Gail Sher suggests writing on the same subject every day for two weeks.

“Revisiting the same subject day after day will force you to exhaust stale, inauthentic, spurious thought patterns and dare you to enter places of subtler, more ‘fringe’ knowing,” Gail Sher.

She writes in One Continuous Mistake that the Four Noble Truths for writers are:

  1. Writers write.
  2. Writing is a process.
  3. You don’t know what your writing will be until the end of the process.
  4. If writing is your practice, the only way to fail is to not write.

So start coming up with your own list of ideas for practice writing.  Life happening around us is good grist-for-the-mill.

Best Way to Beat Writing Resistance

man in blue and brown plaid dress shirt touching his hair

How many wonderful ideas have we had in our lives that never became anything more than ideas?  What stopped them from becoming reality?  Probably lack of drive, or fear, or both.

If the idea of writing a story, writing a memoir, or writing a blog lights a spark within you, sets off a signal, causes you to drool—or fills you with unspeakable anxiety—then you are ready to write.  What is holding you back is not lack of drive, but fear.  Unadulterated, stark fear.

  • Fear of what?
  • Fear of being unable to write well and being criticized by others?
  • Fear of being unable to stay on track long enough to get to an ending?
  • Fear that you just don’t have what it takes to maintain focus to tell a good story?

Research into the way the brain operates has revealed that there are two sides to the brain, left and right.  Much of our fear of writing comes from the way these two sides do or don’t work together.

“We might term the right brain ‘the creator,’ for apparently it allows us to do creative things—make connections, manifest ideas, imagine situations, see pictures of events.  The left side analyses, categorizes, recalls words, and performs its learning functions in a step-by-step manner,”  Bernard Selling, Writing From Within.

The analytic left brain has a compartment that houses the “critic.”  He or she is the person in us who says,

  • Watch out!
  • You can’t do that!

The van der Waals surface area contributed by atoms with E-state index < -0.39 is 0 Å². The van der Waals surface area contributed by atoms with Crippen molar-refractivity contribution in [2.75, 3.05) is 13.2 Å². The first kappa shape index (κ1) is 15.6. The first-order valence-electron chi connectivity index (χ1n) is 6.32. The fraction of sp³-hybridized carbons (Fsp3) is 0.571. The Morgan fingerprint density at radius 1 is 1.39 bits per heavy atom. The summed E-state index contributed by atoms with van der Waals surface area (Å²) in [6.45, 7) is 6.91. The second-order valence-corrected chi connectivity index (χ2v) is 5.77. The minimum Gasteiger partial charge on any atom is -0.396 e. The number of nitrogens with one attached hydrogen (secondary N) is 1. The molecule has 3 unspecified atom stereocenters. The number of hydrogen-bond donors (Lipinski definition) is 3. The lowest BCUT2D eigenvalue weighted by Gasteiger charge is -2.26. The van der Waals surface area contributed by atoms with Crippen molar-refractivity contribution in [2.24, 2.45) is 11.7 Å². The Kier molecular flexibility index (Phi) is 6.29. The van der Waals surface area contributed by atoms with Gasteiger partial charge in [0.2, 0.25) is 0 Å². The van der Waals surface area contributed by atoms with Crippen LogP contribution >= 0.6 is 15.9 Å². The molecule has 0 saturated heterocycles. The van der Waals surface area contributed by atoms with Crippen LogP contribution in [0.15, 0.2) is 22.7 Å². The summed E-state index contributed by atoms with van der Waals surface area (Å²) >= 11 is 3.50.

• You’ll fail, so don’t even try.
  • You know you’re not good at that!

“If those two voices in you want to fight, let them fight.  Meanwhile, the sane part of you should quietly get up, go over to your notebook, and begin to write from a deeper, more peaceful place.  Unfortunately, those two fighters often come with you to your notebook since they are inside your head.  So you might have to give them five or ten minutes of voice in your notebook.  Let them carry on in writing.  It is amazing that when you give those voices writing space, their complaining quickly gets boring and you get sick of them,” Natalie Goldberg, Writing Down the Bones.

It’s just resistance.

Sometimes, the harder you try, the more you become stuck in your own negativity.  It can feel like car tyres spinning in a bog and you just can’t move forward with ‘the work’.  Your resistance is actually greater than your desire to write.  That’s when you need to say ‘stop’ and put it aside for now.  Look for another outlet for your energy before starting again.  Take a break and read books by wonderful writers.  When I get stuck I turn to contemporary poetry for inspiration – thoughtful and passionate poems about living in the modern world.  Some of my favourite poets are:  Mary Oliver, Naomi Shihab Nye, Les Murray and Joanne Burns.

Sometimes I start another writing project before going back to the original one to get more perspective on things.  Other times I will study the beginning and endings of books to get inspiration for a new beginning or a new ending, or sometimes work backwards from the ending as a way to restart.

But don’t get caught in the endless cycle of guilt, avoidance, and pressure.  When it is your time to write, write.  Put yourself out of your misery and just do it.